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"Ho Jamalo" is a Sindhi-language folk song and associated dance in the Sindhi culture of Pakistan, especially in Sindh. The performance is about the local (See more)folk hero Jamalo Khoso Baloch, of middle 19th century. In modern times, the song has been repopularized since 1947, and recorded by Abida Parveen, in Sindhi, and Shazia Khushk, in the Urdu language.
Mostly this song and dance are performed at the end of a programme which interprets the battles and folk legends of Sindh. It is danced on the occasions of festivity and celebration. The main singer sings the verses praising Jamalo's bravery, and each verse is accompanied with shouts of "Ho Jamalo!" by the dancers, who go round the main singer, doing simple dance steps. The song picks up speed towards the end. Performances are said to be trance-inducing.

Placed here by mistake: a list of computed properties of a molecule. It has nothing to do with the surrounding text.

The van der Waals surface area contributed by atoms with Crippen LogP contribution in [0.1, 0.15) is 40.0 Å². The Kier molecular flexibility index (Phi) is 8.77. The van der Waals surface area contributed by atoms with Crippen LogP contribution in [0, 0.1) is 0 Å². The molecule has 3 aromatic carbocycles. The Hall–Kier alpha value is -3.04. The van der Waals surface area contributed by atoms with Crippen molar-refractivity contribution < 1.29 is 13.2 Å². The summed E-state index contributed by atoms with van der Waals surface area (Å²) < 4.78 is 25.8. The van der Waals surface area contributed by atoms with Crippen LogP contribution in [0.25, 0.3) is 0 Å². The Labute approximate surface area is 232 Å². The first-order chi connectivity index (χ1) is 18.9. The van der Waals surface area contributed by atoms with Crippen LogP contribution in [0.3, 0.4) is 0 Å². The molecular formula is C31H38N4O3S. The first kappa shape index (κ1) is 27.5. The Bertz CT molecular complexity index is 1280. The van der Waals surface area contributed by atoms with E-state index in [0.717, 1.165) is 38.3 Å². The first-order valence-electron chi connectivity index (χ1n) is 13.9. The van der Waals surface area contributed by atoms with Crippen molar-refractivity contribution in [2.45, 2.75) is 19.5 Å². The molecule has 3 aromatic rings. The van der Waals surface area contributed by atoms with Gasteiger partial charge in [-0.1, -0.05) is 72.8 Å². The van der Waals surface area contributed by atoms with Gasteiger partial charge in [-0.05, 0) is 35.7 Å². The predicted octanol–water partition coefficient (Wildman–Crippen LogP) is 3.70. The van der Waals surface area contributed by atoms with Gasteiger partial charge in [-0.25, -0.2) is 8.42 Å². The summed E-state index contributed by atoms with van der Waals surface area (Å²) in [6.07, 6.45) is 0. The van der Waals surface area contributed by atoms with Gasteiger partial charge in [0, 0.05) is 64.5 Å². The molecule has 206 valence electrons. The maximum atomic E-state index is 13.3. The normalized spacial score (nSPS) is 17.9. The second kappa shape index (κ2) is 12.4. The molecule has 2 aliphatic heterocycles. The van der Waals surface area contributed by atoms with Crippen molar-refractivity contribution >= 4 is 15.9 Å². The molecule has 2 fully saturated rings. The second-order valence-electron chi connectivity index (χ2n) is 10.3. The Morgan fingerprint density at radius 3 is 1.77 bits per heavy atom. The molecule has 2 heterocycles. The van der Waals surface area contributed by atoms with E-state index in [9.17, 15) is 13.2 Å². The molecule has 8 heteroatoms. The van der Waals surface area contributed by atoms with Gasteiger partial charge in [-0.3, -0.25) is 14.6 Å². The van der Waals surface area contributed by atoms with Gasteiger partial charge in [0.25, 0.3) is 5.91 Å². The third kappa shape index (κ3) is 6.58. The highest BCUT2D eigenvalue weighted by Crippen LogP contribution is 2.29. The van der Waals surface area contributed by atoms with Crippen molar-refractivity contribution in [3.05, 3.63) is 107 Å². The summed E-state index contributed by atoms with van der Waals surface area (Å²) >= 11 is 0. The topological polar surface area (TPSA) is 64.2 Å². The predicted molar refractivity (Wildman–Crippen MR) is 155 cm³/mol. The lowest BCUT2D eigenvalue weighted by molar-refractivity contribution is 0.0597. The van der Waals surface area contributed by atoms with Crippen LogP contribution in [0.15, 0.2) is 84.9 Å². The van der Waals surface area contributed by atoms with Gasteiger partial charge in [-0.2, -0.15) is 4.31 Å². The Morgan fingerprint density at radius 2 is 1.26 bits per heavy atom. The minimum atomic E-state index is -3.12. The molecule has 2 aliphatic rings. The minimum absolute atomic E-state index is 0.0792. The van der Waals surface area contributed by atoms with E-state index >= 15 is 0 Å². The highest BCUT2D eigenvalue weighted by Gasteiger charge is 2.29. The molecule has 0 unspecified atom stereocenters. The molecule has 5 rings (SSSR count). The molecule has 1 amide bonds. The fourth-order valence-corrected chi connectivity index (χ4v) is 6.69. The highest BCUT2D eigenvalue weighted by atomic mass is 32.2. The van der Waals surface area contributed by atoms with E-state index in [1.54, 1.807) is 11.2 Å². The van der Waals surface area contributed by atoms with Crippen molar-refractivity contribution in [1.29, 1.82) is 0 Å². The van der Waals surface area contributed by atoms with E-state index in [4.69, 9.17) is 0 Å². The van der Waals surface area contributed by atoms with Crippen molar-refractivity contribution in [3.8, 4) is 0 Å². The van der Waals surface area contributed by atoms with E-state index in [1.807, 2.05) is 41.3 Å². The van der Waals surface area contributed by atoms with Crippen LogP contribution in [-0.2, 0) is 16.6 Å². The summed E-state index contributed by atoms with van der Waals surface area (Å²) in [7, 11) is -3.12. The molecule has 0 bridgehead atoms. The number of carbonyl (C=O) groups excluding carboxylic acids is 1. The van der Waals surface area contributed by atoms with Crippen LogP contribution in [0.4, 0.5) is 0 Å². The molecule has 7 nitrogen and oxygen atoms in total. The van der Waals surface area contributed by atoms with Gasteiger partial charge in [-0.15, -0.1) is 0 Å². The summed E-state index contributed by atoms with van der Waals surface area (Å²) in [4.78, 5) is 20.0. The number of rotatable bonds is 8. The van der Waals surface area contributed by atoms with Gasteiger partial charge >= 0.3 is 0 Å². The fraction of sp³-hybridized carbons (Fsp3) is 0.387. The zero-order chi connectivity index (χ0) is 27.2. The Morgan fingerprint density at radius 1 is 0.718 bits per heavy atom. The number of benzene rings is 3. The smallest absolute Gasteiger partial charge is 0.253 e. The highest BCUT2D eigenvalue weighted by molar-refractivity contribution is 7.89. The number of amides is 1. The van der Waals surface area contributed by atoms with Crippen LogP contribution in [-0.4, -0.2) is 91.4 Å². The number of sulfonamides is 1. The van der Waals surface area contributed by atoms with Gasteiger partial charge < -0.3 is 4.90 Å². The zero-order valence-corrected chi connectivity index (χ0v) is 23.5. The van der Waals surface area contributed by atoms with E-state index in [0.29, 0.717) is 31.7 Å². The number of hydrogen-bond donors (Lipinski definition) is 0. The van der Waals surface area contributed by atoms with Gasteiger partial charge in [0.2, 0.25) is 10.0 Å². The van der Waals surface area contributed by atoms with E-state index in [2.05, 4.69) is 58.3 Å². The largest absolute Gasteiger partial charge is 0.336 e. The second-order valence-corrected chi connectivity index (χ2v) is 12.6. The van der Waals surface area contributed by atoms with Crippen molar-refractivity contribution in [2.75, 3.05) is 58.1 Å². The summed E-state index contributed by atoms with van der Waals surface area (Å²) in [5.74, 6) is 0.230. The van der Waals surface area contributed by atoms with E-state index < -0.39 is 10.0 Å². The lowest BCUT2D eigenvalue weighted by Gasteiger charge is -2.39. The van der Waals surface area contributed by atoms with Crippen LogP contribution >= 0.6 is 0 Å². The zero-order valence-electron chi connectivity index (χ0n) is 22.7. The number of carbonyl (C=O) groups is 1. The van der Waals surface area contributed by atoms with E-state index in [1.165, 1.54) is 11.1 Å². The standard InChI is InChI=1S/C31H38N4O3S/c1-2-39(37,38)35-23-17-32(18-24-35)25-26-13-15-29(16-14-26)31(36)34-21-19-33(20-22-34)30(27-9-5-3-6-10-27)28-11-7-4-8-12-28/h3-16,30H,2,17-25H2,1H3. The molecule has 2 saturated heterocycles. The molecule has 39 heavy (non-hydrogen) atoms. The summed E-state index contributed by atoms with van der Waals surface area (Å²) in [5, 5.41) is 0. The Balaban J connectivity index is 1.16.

Jamalo Khoso Baloch was born in Sukkur, then in the Bombay Presidency of British-occupied India under the company rule of the British East India Company, but today in the Sindh Province of present-day Pakistan. He was sentenced to execution by hanging, by British East India Company officer John Jacob in Sukkur, probably in 1856, the year Jacob briefly became Acting Commissioner of Sindh before being deployed to Persia later the same year. Jamalo (as he is conventionally called) was held in jail near the Sukkur Bridge, which had recently been built for trains by the English, but was untested. The government of Sindh announced that whoever test-drove a train across the bridge would be given a prize. Jamalo sent a letter to Jacob, offering to perform the train crossing, on the condition that he be released from jail and his sentence if he crossed safely. He did cross safely, was freed, and was given a prize by the East India Company's governor of Sindh. His wife composed the "Ho Jamalo" song about his exploit, and it has since become famous in the region.